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Our gable-roofed block garage has a partial loft that we use for storage. I would like to finish the other half to expand useable attic/loft storage. There are 2x8-18 at 16” on center which span the space and rest on 10x10s at the top of the block walls and nailed to the rafters. Half is done every 16” and has a floor. The other half only has a joist every 4 feet and does not have a floor but those joists do have 2x4s nailed to them and up to the centerboard of the gable roof. There are ties horizontally between them in the center of the span for framing on the garage door track and opener. There are only 6 rafters without corresponding joists.

I am at a loss for finding 2x8-18 or 2x8-20 locally and do not have a vehicle that would allow me to travel a long distance and bring something so long home. I wonder if I can use 2x8-10 instead and Simpson tie them to the cross members that go in between the joists (that are also ties to the roof centerboard) instead of spanning the whole distance? The brace from the roof comes down every 4 feet. I need this secure enough to put 3/4” OSB as subfloor and store bins of off-season decorations, car roof storage box, and of course us walking up there to fetch things occasionally. Thoughts?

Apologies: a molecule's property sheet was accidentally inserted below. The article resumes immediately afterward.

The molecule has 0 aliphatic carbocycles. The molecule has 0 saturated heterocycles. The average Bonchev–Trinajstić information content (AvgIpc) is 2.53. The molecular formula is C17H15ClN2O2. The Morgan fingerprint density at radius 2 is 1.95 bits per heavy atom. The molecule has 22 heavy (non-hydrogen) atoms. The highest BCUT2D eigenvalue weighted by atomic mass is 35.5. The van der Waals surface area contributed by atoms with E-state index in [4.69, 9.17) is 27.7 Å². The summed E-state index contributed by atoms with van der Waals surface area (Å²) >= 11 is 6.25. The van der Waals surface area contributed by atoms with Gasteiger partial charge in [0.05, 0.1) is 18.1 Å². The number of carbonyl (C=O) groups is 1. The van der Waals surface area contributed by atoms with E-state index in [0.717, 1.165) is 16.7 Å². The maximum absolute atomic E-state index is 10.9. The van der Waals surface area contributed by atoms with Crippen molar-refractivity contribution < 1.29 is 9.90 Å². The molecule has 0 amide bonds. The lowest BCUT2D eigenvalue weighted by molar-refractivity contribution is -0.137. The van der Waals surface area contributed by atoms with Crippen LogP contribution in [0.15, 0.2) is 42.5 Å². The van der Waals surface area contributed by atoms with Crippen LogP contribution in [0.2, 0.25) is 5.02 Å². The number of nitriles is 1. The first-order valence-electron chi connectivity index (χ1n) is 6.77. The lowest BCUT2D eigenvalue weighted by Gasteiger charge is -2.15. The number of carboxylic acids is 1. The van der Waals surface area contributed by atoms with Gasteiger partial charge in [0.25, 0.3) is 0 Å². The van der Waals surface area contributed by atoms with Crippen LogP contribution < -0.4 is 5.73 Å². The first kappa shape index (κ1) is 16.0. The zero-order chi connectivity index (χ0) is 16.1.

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    Pictures would be very useful here.
    – gnicko
    Jul 13, 2023 at 12:25
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    "The other half only has a joist every 4 feet and does not have a floor but those joists" -- these are not joists but rafter ties. They are not designed to carry load, but designed to be in tension and hold walls from falling outwards Jul 13, 2023 at 15:40

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You have one good option, in my estimation. TJI joists. They'll need to be full span, so plan on delivery or truck rental. It's silly to compromise outcome for that reason.

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Talk to the lumber provider to determine size. I would think 9-1/2" would work for this. You may be able to go to 19.2" or 24" centers to save a few joists.

If you don't have enough space over your sill plate for their height, you may need to use strap hangers. These would fasten to the sill plate and fold down the face of the wall slightly.

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